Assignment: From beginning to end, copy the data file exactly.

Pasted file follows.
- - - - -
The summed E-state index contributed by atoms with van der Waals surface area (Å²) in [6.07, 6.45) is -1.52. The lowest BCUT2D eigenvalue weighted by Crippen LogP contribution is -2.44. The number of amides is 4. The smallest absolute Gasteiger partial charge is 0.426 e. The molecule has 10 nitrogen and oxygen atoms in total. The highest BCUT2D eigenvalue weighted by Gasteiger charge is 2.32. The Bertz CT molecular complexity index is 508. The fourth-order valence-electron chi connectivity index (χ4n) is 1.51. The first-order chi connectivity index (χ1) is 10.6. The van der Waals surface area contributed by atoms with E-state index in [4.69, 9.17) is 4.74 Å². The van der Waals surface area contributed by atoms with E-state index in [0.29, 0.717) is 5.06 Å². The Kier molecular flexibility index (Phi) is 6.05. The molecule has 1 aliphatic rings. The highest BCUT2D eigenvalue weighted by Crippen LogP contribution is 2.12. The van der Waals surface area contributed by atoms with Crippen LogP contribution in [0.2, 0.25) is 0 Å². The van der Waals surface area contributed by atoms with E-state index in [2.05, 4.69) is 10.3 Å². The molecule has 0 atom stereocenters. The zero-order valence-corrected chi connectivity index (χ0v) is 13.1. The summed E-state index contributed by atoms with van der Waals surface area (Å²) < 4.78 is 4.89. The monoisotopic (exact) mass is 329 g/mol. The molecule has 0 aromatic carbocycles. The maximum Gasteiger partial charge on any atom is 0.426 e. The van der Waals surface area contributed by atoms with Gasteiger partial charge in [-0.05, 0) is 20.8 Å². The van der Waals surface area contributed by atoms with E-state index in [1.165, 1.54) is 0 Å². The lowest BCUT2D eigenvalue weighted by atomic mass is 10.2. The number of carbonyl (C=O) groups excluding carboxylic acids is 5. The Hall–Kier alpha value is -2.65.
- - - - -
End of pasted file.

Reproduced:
The summed E-state index contributed by atoms with van der Waals surface area (Å²) in [6.07, 6.45) is -1.52. The lowest BCUT2D eigenvalue weighted by Crippen LogP contribution is -2.44. The number of amides is 4. The smallest absolute Gasteiger partial charge is 0.426 e. The molecule has 10 nitrogen and oxygen atoms in total. The highest BCUT2D eigenvalue weighted by Gasteiger charge is 2.32. The Bertz CT molecular complexity index is 508. The fourth-order valence-electron chi connectivity index (χ4n) is 1.51. The first-order chi connectivity index (χ1) is 10.6. The van der Waals surface area contributed by atoms with E-state index in [4.69, 9.17) is 4.74 Å². The van der Waals surface area contributed by atoms with E-state index in [0.29, 0.717) is 5.06 Å². The Kier molecular flexibility index (Phi) is 6.05. The molecule has 1 aliphatic rings. The highest BCUT2D eigenvalue weighted by Crippen LogP contribution is 2.12. The van der Waals surface area contributed by atoms with Crippen LogP contribution in [0.2, 0.25) is 0 Å². The van der Waals surface area contributed by atoms with E-state index in [2.05, 4.69) is 10.3 Å². The molecule has 0 atom stereocenters. The zero-order valence-corrected chi connectivity index (χ0v) is 13.1. The summed E-state index contributed by atoms with van der Waals surface area (Å²) < 4.78 is 4.89. The monoisotopic (exact) mass is 329 g/mol. The molecule has 0 aromatic carbocycles. The maximum Gasteiger partial charge on any atom is 0.426 e. The van der Waals surface area contributed by atoms with Gasteiger partial charge in [-0.05, 0) is 20.8 Å². The van der Waals surface area contributed by atoms with E-state index in [1.165, 1.54) is 0 Å². The lowest BCUT2D eigenvalue weighted by atomic mass is 10.2. The number of carbonyl (C=O) groups excluding carboxylic acids is 5. The Hall–Kier alpha value is -2.65.